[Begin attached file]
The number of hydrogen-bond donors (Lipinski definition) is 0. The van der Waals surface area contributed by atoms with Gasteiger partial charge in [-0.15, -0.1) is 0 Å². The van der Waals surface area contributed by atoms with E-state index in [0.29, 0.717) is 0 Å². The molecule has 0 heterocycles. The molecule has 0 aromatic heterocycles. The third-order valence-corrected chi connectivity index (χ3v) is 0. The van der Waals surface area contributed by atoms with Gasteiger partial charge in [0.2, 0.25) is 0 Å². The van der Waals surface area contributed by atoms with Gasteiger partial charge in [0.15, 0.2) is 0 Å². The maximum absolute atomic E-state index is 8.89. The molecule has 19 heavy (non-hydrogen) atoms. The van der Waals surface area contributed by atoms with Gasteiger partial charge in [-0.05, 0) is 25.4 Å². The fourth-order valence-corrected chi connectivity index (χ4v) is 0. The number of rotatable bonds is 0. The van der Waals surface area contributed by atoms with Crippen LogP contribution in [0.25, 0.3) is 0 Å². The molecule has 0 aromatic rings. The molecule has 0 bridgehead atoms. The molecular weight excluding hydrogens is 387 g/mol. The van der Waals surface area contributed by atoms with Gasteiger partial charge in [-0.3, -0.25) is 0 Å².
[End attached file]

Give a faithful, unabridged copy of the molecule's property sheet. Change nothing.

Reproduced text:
The number of hydrogen-bond donors (Lipinski definition) is 0. The van der Waals surface area contributed by atoms with Gasteiger partial charge in [-0.15, -0.1) is 0 Å². The van der Waals surface area contributed by atoms with E-state index in [0.29, 0.717) is 0 Å². The molecule has 0 heterocycles. The molecule has 0 aromatic heterocycles. The third-order valence-corrected chi connectivity index (χ3v) is 0. The van der Waals surface area contributed by atoms with Gasteiger partial charge in [0.2, 0.25) is 0 Å². The van der Waals surface area contributed by atoms with Gasteiger partial charge in [0.15, 0.2) is 0 Å². The maximum absolute atomic E-state index is 8.89. The molecule has 19 heavy (non-hydrogen) atoms. The van der Waals surface area contributed by atoms with Gasteiger partial charge in [-0.05, 0) is 25.4 Å². The fourth-order valence-corrected chi connectivity index (χ4v) is 0. The number of rotatable bonds is 0. The van der Waals surface area contributed by atoms with Crippen LogP contribution in [0.25, 0.3) is 0 Å². The molecule has 0 aromatic rings. The molecule has 0 bridgehead atoms. The molecular weight excluding hydrogens is 387 g/mol. The van der Waals surface area contributed by atoms with Gasteiger partial charge in [-0.3, -0.25) is 0 Å².